Fukushima Daiichi Disaster

Written at SFSU 2017

On March 11, 2011 a magnitude 9 earthquake right off the coast of japan caused the fission reactors of the nuclear power plant to shut down which wouldn’t have been a problem if the following tsunami didn’t shut off the backup generators[1] the power plant had. This lead to 3 nuclear meltdowns resulting in the biggest nuclear disaster sense Chernobyl[[2]. Hopefully this article will show that due to negligence of the Tokyo Electric Power Company or Tepco has become a resource curse for the people of the Fukushima prefecture.

Fukushima Daiichi incident 


According to a report now made public by the green cross, up to 32 million people living in japan were effected by the nuclear fallout whether[3] it be near by exposure to high radiation or distant lingering radiation. The report also says that around 400,000 people got evacuated 160,000 being within the 20km danger zone are now living in project style homes and up to 40% of them were living away from family that they used to live with before the event[4]. One of the worsts parts is that now, more than 5 years after the blast the government is going to stop giving subsidies to those living inside the blast-zone forcing many women and children to move back to harsh living conditions[5].


Tepco failed to reach the required safety requirements before the earthquake and tsunami even though they had known they were not up to code[6]. Tepco has made moves when it comes to clean up, including creating a robot to help navigate the territories where people can no longer reach which didn’t start until fairly recent[[7]. They have a 30 year schedule to clean up the area. This is going to cost them billions which probably wont be a problem for a corporation that makes close to 400billion[8] every year; instead the citizens living in the Fukushima prefecture are the ones that are affected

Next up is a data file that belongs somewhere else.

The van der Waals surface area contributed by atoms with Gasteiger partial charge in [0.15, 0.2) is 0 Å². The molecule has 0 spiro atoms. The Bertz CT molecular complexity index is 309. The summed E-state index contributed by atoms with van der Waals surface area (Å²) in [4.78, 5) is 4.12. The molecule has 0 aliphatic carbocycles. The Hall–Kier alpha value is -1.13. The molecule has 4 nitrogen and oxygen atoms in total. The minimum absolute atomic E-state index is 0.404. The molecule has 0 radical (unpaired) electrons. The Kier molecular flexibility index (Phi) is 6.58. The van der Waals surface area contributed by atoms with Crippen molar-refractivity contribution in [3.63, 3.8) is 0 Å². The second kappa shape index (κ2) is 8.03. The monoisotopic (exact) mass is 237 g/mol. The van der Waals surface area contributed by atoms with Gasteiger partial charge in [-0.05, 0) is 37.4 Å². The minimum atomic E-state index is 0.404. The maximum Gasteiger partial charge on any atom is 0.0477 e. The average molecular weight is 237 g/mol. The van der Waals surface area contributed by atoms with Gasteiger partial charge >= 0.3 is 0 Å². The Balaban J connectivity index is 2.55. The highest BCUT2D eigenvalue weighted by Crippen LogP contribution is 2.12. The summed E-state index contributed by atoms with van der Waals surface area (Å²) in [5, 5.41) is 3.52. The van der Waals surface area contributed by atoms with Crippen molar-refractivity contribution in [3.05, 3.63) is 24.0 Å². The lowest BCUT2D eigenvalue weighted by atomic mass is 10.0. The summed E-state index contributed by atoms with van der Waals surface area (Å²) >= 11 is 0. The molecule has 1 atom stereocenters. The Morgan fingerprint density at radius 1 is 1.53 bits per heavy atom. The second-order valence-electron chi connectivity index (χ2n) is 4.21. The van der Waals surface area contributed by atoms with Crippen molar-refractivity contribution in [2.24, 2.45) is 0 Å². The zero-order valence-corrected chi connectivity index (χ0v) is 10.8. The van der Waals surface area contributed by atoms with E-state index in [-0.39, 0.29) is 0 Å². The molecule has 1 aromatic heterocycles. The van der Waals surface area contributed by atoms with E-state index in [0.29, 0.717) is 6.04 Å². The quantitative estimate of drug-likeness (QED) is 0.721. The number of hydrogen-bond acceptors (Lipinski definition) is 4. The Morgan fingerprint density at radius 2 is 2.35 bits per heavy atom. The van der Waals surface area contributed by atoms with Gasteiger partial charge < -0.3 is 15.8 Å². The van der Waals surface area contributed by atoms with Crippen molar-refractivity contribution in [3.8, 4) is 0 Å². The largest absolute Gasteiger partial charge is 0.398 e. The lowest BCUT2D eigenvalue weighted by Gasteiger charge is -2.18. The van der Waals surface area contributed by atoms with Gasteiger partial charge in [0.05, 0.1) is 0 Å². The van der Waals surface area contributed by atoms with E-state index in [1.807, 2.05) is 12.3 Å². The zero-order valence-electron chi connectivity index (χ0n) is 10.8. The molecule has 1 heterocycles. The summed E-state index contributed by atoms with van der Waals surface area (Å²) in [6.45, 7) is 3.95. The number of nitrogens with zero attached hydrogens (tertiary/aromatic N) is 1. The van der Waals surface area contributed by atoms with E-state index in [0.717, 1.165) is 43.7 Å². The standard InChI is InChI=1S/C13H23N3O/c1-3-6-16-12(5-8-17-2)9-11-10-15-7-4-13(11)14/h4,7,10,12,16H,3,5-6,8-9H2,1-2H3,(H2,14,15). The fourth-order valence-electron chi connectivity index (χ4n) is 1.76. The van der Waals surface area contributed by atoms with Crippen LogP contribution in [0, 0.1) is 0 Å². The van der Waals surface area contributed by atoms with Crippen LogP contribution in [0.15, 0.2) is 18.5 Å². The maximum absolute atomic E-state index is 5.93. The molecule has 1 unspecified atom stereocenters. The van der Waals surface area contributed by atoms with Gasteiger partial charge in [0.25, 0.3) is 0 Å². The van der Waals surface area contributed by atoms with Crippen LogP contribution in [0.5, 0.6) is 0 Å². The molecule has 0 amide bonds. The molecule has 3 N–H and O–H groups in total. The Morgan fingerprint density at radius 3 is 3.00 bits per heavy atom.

Radiation levels in the blast-zone

TEPCO didn’t take their jobs seriously to the point where they took the wellbeing of there employees and everyone that even lived near the power plant into consideration. In a 20km or roughly 12-mile radius around the plant people had to evacuate their homes[9] with no hope of returning, at least anytime soon. Another 10km out from that zone is where its advised to stay indoors[10]. Although the report made by the green cross states that unlike the devastating aftermath of Chernobyl majority of the radiation is going into the ocean instead of back over the country[11].


It wasn’t until just recently, in august 2017, that Tepco started removal of soil and the testing of radiation levels for areas that citizens were worried about and it was only due to the request of the Ministry of the Environment according to there own website[12]. Even though the event took place almost 6 years ago. Even with a loss of 7.4 billion dollars they still net 400billion a year[13]. Meaning they continue to benefit while the citizens still have nowhere to go.


[1] Perkins, R. (n.d.). Fukushima disaster was preventable, new study finds. RetrievedOctober 16, 2017, from https://news.usc.edu/86362/fukushima-disaster-was-preventable-new-study-finds/

[2] Samet, J. M., MD, Thorton, F. L., & Chanson, D., MPH. (2015). The Fukushima Daiichi Nuclear Power Plant Accident. How many people wereaffected.doi:10.1787/9789264205048-en

[3] Samet et al, March 2015

[4]  Samet et al, March 2015

[5]  McCurry, J. (2017, March 10). Fukushima evacuees face ‘forced’ return as subsidies withdrawn. Retrieved October 16, 2017, from https://www.theguardian.com/world/2017/mar/10/japan-fukushima-nuclear-disaster-evacuees-forced-return-home-radiation

[6]  Perkins, R (n.d.), 2017

[7]  TEPCO. (n.d.). Retrieved October 16, 2017, from http://www.tepco.co.jp/fukushima_hq/decontamination/index-j.html

[8]  TEPCO 2017

[9]  Samet et al, March 2015

[10]  Samet et al, March 2015

[11]  Samet et al

[12]  TEPCO 2017

[13]  TEPCO 2017



Leave a Reply

Fill in your details below or click an icon to log in:

WordPress.com Logo

You are commenting using your WordPress.com account. Log Out /  Change )

Google photo

You are commenting using your Google account. Log Out /  Change )

Twitter picture

You are commenting using your Twitter account. Log Out /  Change )

Facebook photo

You are commenting using your Facebook account. Log Out /  Change )

Connecting to %s